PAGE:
Will Alexa’s lipstick sex up the M & S pig?

Marks and Spencer have recruited supermodel Alexa Chung to design a better looking balance sheet for their struggling womenswear section. Is this a case of ‘fingers crossed’ the miraculous brouhaha she created in their suede skirt could be duplicated for their trousers and ‘tops’ by some inexplicable stroke of luck? Are we hoping lipstick might sex up the pig? Or is there, in fact, a strategy?

Perhaps M & S’s miserable Christmas sales were down to the management zeitgeist that prompted last year’s CEO Marc Bolland to describe their womenswear as ‘fashionable’; ‘trendy’ and ‘stylish’.

Honestly? My cab sauv-swilling, still working, no mortgage, late babyboomer, prime M & S shopper friends stopped using the word ‘trendy’ around 1973 and ‘stylish’ was a whole generation earlier. We must be story-boarded as square in shape and outlook when M & S designers are commissioned. In my experience, although the grandchildren are starting to pop up, we can still turn on the charm over a glass and haven’t surrendered all hope of an indiscretion with an old flame – given some soft lighting and the right look.

M & S clothes appear to be targeting the over 80s. Its commendable but when I’m being wheeled from a bath hoist to the day room – how many people will I be impressing as brand ambassador for my M & S navy and white striped ‘top’. Far fewer that I could be nailing in a wicked one-piece at next weekend’s pre-theatre drinks – however that option no longer exists.

A few decades ago M & S stood for quality, well-made super smart clothes.  Even if they changed to cheaper suppliers to satisfy shareholders, how come other retailers still manage to be profitable with a much better offer?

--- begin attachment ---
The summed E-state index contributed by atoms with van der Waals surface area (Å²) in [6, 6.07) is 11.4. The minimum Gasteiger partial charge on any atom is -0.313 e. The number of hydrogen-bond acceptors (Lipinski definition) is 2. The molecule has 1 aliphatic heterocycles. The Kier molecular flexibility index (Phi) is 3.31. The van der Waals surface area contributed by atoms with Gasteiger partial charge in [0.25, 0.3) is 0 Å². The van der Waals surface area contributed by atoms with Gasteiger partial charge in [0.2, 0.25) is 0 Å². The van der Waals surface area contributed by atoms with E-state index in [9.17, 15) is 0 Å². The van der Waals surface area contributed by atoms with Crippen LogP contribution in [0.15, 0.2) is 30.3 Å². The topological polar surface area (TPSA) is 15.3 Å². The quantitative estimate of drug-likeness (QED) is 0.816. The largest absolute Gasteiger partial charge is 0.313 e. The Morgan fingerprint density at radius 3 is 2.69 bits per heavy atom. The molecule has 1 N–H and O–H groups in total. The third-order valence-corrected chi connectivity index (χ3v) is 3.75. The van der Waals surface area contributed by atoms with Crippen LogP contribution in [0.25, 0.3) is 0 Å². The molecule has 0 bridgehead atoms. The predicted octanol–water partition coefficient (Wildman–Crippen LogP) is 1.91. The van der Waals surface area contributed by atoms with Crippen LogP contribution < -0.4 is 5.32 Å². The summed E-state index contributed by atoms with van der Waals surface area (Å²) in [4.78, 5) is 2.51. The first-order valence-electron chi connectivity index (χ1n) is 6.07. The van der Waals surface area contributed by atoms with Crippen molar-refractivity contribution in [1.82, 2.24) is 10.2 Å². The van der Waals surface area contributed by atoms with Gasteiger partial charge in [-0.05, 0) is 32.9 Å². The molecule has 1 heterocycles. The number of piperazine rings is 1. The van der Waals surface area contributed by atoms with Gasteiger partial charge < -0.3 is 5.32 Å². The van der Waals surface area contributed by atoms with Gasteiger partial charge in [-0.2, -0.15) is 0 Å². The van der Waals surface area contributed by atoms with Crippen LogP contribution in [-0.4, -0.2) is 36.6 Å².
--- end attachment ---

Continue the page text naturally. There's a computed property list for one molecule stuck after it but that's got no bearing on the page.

It’s frustrating.  The Per Una range launched in 2001 was super  – why did it slip back into ‘shapeless’? Why were the appliqued cardigans allowed to prey so quickly on the well-cut bootleg pinstripes?

A walk through under M & S’s neon lighting favoured by East European supermarkets and Primark – the latter excusable for their hallmark pricing structure – you’ll find cardigans; then miscellaneous ‘tops’; coats; more cardigans, a few but not many coats (they’ll reappear later) and so it goes on, randomly stranded on metal racks separating baffle boarded sections branded – Indigo; Portfolio; Autograph or Classic. Anyone?

Fourteen of my cab sauv swilling coterie shared what they think is going on at M & S,  (their open-ended comments appear in the Appendix).  Here’s what they said:

  • None expected to find anything unique or fabulous;
  • Over half only go to M & S for bras and knickers;
  • Nearly 60% said they don’t know where to find what they are looking for, and more than a third leave wondering why they bothered;
  • Half said the impression of the stores was depressing;
  • Of a range of female personalities they felt most like in M & S clothes, Angela Merkel was the clear winner.